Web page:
That's an awful lot of verbiage to justify lack of verbiage.

    You must have taken the clarification personally even though an unattributed quote was used in an attempt to avoid that. The point was about bitness, not anyone in particular.



    Some forum readers might benefit from the clarification about bitness. Hence, the reiteration that:



    Snow Leopard will run 64 bit apps quicker, but not because 64 bit calculations are quicker for most things. The speed improvements just happen to coincide with the switch to 64 bits.
  • Reply 55 of 112
    Quote:
    Originally Posted by al_bundy View Post


    is there really a Core Duo CPU that is not 64 bit? i thought every single intel CPU for the last 5 years has been 64 bit?



    Sadly not. The Core Duo chip (which is in my Macbook Pro from three years ago) is a 32 bit processing core.



    Core 2 chips are 64 bit cores.



    What is a bit confusing is that the Core Duo whilst being a 32 bit processor, it has 64 bit data bus. Sometimes you'll see people say the Core Due is a 64 bit chip because of that, but it is in fact 32 bit.
  • Reply 56 of 112
    Quote:
    Originally Posted by PaulMJohnson View Post


    Sadly not. The Core Duo chip (which is in my Macbook Pro from three years ago) is a 32 bit processing core.



    Core 2 chips are 64 bit cores.



    What is a bit confusing is that the Core Duo whilst being a 32 bit processor, it has 64 bit data bus. Sometimes you'll see people say the Core Due is a 64 bit chip because of that, but it is in fact 32 bit.



    Yeah get over it and put it on Craigslist then buy a New MacBook Pro you got 3 choices now! 13", 15" and 17"!
  • Reply 57 of 112
    5 Million copies? Well I should be the early 100,000 since I Pre-Order on Amazon with FEDEX 2-Day!
  • Reply 58 of 112
    tundraboytundraboy Posts: 1,889member
    Quote:
    Originally Posted by rahrens View Post


    Both server and desktop is 64 bit. If it is installed on a 64 bit machine, it will run 64 bit native.



    From LowEndMac: "...at present the 2008 and 2009 Xserves are the only Mac that will automatically boot into 64-bit mode. All other Macs with a Core 2 Duo or better CPU are capable of 64-bit operation but won't use it unless you hold down the "6" and "4" keys during startup."



    From MacWorld.com: "If you?re running a Mac powered by an Intel Core 2 Duo processor or an Intel Xeon processor, your Mac is 64-bit capable. And Snow Leopard runs 64-bit-capable applications in 64-bit mode regardless of whether it?s booting into a 64-bit or 32-bit kernel."
  • Reply 59 of 112
    Quote:
    Originally Posted by dfiler View Post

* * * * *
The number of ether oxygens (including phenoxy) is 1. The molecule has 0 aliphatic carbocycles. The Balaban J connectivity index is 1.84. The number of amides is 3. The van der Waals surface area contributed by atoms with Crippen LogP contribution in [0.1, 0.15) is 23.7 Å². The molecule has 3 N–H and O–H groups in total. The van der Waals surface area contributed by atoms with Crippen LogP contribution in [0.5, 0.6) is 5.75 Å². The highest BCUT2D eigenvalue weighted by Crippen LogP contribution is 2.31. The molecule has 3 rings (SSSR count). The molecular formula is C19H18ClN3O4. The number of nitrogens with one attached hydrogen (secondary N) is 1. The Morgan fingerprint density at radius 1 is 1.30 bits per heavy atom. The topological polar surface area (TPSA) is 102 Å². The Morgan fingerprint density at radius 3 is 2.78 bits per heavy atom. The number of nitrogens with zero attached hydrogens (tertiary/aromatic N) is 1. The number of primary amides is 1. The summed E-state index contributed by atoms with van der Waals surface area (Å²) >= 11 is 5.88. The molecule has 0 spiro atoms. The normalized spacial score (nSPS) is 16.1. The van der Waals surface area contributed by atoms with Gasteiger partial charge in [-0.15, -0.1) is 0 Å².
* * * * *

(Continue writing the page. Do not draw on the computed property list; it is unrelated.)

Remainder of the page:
That's an awful lot of verbiage to justify lack of verbiage.

    You must have taken the clarification personally even though an unattributed quote was used in an attempt to avoid that. The point was about bitness, not anyone in particular.



    Some forum readers might benefit from the clarification about bitness. Hence, the reiteration that:



    Snow Leopard will run 64 bit apps quicker, but not because 64 bit calculations are quicker for most things. The speed improvements just happen to coincide with the switch to 64 bits.



    You may not have attributed the quote, but mine was the only post that included that sentence.



    And I repeat that your explanation is not really applicable, since Apple's OS includes those enhancements you say are needed - BECAUSE they are needed to make it work! Why else write a 64 bit OS? That's like saying cars' ability to drive faster than a horse can run is useless unless it includes a way to steer the vehicle, when the maker obviously included a steering wheel!



    Quote:

    The speed improvements just happen to coincide with the switch to 64 bits.



    What a ridiculous statement! Apple is writing these enhancements into their OS specifically to drive speed and take advantage of the ability of the CPU to push more data through per cycle. Otherwise, what would that additional pipe capacity be worth?



    That's like saying that higher horsepower engines just "happened" to coincide with the ability of cars to drive faster!
  • Reply 60 of 112
    Quote:
    Originally Posted by tundraboy View Post


    From LowEndMac: "...at present the 2008 and 2009 Xserves are the only Mac that will automatically boot into 64-bit mode. All other Macs with a Core 2 Duo or better CPU are capable of 64-bit operation but won't use it unless you hold down the "6" and "4" keys during startup."



    From MacWorld.com: "If you?re running a Mac powered by an Intel Core 2 Duo processor or an Intel Xeon processor, your Mac is 64-bit capable. And Snow Leopard runs 64-bit-capable applications in 64-bit mode regardless of whether it?s booting into a 64-bit or 32-bit kernel."



    I don't think I mentioned automatic booting into 64 bit mode, but your clarification is accurate.